Sundowner’s Syndrome – Everything You Need To Know


“I have a stalker, a beautiful one; the sunset. Every day she’s there, watching me, whether I watch her or not.” –Jarod Kintz

While most people would consider a sunset a moment to enjoy, people who have Sundowner’s Syndrome see the sunset as a curse. For them, every day holds another anxious night where they can’t seem to get or stay asleep. Sundowner’s Syndrome can be difficult to understand and cope with, but there are a few techniques that can help ease the burden of someone living with this condition.

What is it?

Sundowner’s Syndrome is something that affects about 20% of people who have Alzheimer’s disease or dementia and can sometimes affect people who have had surgery with anesthetics. Scientists have done studies that seem to suggest changes to the brain’s circadian pacemaker might be the cause of Sundowner’s Syndrome. In layman’s terms, there is a group of nerves within our brain that helps our body follow a 24 hour-clock. When there is a change in this group of nerve such as the chemical imbalances that can cause Alzheimer’s, people can experience Sundowner’s Syndrome.

What does it look like?

There are a few reactions that you can expect when someone is suffering from Sundowner’s Syndrome. The most notable issue that occurs is that it can prevent people from sleeping when it becomes night time. Instead of sleeping, they may walk or pace around with some people having more severe reactions such as yelling or fighting with people who come in contact with them. People who have Sundowners Syndrome often become confused or anxious during sundown which can also cause the before mentioned actions.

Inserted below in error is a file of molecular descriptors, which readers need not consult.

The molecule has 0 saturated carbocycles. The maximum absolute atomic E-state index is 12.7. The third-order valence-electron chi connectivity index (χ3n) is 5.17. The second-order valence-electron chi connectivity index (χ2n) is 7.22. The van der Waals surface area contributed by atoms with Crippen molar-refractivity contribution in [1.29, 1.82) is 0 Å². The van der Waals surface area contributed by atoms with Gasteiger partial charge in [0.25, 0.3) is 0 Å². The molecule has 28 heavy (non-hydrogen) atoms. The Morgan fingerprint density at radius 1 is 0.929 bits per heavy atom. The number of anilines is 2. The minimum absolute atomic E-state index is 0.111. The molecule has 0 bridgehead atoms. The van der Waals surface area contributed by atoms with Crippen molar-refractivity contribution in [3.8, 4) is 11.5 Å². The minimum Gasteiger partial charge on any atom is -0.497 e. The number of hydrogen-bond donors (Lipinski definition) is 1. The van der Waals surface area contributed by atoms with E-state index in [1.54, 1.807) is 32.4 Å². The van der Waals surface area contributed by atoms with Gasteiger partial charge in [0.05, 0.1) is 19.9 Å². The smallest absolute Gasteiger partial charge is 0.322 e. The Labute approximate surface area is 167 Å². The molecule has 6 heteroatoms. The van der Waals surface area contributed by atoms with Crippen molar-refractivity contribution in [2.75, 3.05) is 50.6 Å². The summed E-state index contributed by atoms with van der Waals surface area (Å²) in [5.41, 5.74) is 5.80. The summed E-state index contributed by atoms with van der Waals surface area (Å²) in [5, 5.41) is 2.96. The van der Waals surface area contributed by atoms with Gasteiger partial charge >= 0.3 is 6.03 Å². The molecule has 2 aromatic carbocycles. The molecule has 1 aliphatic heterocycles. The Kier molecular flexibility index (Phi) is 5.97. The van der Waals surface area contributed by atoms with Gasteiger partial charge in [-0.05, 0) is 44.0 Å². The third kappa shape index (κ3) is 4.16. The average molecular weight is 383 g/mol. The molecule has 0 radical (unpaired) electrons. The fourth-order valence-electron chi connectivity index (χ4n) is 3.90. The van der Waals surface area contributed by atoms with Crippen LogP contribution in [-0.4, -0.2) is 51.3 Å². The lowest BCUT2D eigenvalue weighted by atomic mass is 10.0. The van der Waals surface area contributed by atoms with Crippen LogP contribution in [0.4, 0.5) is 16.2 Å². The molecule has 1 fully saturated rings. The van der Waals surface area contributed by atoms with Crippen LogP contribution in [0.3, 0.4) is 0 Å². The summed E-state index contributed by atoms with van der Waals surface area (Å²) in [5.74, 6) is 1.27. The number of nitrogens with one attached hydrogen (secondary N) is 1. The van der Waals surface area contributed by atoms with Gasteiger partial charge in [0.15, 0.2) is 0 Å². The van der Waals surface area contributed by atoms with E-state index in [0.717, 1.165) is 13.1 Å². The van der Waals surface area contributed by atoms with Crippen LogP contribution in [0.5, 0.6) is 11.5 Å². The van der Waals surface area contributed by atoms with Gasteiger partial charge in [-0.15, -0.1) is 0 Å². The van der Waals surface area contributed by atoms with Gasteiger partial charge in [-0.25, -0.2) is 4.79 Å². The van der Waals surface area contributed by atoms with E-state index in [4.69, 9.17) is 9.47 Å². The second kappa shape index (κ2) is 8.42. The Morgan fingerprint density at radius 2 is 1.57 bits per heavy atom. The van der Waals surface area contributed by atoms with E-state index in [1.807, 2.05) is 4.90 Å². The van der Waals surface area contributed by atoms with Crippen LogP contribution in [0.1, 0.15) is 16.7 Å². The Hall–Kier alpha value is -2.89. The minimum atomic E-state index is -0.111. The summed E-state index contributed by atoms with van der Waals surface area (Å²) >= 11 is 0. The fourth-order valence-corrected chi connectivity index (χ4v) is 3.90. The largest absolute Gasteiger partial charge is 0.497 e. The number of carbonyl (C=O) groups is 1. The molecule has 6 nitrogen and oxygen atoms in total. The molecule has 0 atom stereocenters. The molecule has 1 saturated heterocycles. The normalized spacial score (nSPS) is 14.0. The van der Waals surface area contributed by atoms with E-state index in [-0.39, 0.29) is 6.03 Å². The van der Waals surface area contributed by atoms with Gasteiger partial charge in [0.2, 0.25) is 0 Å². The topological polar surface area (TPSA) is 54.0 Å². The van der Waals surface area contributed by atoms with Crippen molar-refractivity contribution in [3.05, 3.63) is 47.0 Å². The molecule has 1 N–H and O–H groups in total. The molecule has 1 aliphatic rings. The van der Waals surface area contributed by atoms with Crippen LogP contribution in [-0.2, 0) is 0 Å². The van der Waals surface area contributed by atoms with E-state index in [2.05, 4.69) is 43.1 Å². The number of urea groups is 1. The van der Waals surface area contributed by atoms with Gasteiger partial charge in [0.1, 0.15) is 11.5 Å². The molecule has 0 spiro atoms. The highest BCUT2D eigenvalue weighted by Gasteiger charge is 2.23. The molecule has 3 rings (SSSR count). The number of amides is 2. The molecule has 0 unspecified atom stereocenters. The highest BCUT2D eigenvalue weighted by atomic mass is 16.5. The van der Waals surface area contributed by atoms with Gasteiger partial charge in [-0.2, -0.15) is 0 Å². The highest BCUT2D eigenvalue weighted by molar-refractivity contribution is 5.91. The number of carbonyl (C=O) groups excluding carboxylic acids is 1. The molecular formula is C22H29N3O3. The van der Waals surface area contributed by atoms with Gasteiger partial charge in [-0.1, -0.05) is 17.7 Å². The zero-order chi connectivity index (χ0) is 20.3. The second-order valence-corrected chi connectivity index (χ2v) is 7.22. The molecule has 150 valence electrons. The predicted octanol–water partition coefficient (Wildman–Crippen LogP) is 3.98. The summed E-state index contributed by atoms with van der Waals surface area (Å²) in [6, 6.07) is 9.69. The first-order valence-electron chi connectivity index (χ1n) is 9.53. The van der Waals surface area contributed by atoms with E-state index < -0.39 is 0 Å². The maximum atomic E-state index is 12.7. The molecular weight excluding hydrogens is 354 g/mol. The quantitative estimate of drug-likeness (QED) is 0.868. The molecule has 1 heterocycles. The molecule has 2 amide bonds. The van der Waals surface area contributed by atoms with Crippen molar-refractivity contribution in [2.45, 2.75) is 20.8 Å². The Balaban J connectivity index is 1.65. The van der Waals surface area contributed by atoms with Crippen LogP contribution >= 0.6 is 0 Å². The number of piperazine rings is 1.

How can you work with it?

While there is no cure for Sundowner’s Syndrome just yet, there are a few things that caregivers can do to help minimize the effects a loved one will experience.

Keep the same routine so as not to introduce something new. Patients with dementia or Alzheimer’s can have a difficult time adjusting to something that they find unfamiliar and this can make Sundowner’s Syndrome worse. If a method has worked, stick with it or if necessary only make small changes to have as little effect as possible.

Have a night light or lamp on during nighttime hours. Dark places or shadows can frighten or confuse sufferers of Sundowner’s Syndrome. Keeping a light on can limit this reaction. Also letting them sleep in a comfortable place of their choosing can help them sleep better and longer throughout the nighttime.

Practice a healthy diet. Things like caffeine or alcohol can keep people up through the night making symptoms worse. Limit caffeinated drinks like coffee or soda to morning or lunchtime hours and have a healthy dinner at night. If they need to have a snack after dinner, keep it light and void of sugar or caffeine.

You will not be able to rid your loved one of Sundowner’s Syndrome, but you can make their ability to cope with it better. Understanding what the condition does is the first step to understanding what your loved one is going through. With a little patience and guidance, Sundowner’s sufferers can rest easy each night and feel refreshed the next day.